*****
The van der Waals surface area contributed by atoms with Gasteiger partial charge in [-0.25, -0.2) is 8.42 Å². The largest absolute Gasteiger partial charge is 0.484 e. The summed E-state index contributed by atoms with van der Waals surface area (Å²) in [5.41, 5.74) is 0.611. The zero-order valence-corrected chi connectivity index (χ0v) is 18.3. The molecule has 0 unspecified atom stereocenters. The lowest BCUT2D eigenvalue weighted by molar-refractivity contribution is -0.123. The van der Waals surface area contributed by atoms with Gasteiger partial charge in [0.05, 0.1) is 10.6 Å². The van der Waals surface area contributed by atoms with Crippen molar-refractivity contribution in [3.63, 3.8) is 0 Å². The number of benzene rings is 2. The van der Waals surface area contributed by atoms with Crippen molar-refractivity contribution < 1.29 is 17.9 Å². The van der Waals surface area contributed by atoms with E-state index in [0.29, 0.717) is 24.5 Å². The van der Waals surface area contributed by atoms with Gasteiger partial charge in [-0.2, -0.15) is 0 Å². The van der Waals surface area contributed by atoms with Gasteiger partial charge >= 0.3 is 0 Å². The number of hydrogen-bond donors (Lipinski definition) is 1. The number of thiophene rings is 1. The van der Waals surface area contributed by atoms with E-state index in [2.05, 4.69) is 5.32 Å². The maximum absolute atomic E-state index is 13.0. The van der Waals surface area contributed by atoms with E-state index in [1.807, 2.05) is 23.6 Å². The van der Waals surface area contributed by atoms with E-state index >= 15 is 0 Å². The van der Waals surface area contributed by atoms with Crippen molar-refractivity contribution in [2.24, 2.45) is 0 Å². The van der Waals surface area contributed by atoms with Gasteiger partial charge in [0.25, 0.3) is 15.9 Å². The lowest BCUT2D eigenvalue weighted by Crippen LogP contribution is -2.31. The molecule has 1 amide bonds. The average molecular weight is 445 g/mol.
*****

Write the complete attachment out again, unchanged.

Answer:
The van der Waals surface area contributed by atoms with Gasteiger partial charge in [-0.25, -0.2) is 8.42 Å². The largest absolute Gasteiger partial charge is 0.484 e. The summed E-state index contributed by atoms with van der Waals surface area (Å²) in [5.41, 5.74) is 0.611. The zero-order valence-corrected chi connectivity index (χ0v) is 18.3. The molecule has 0 unspecified atom stereocenters. The lowest BCUT2D eigenvalue weighted by molar-refractivity contribution is -0.123. The van der Waals surface area contributed by atoms with Gasteiger partial charge in [0.05, 0.1) is 10.6 Å². The van der Waals surface area contributed by atoms with Crippen molar-refractivity contribution in [3.63, 3.8) is 0 Å². The number of benzene rings is 2. The van der Waals surface area contributed by atoms with Crippen molar-refractivity contribution < 1.29 is 17.9 Å². The van der Waals surface area contributed by atoms with E-state index in [0.29, 0.717) is 24.5 Å². The van der Waals surface area contributed by atoms with Gasteiger partial charge in [-0.2, -0.15) is 0 Å². The van der Waals surface area contributed by atoms with Gasteiger partial charge >= 0.3 is 0 Å². The number of hydrogen-bond donors (Lipinski definition) is 1. The number of thiophene rings is 1. The van der Waals surface area contributed by atoms with E-state index in [2.05, 4.69) is 5.32 Å². The maximum absolute atomic E-state index is 13.0. The van der Waals surface area contributed by atoms with E-state index in [1.807, 2.05) is 23.6 Å². The van der Waals surface area contributed by atoms with E-state index >= 15 is 0 Å². The van der Waals surface area contributed by atoms with Crippen molar-refractivity contribution in [2.24, 2.45) is 0 Å². The van der Waals surface area contributed by atoms with Gasteiger partial charge in [0.25, 0.3) is 15.9 Å². The lowest BCUT2D eigenvalue weighted by Crippen LogP contribution is -2.31. The molecule has 1 amide bonds. The average molecular weight is 445 g/mol.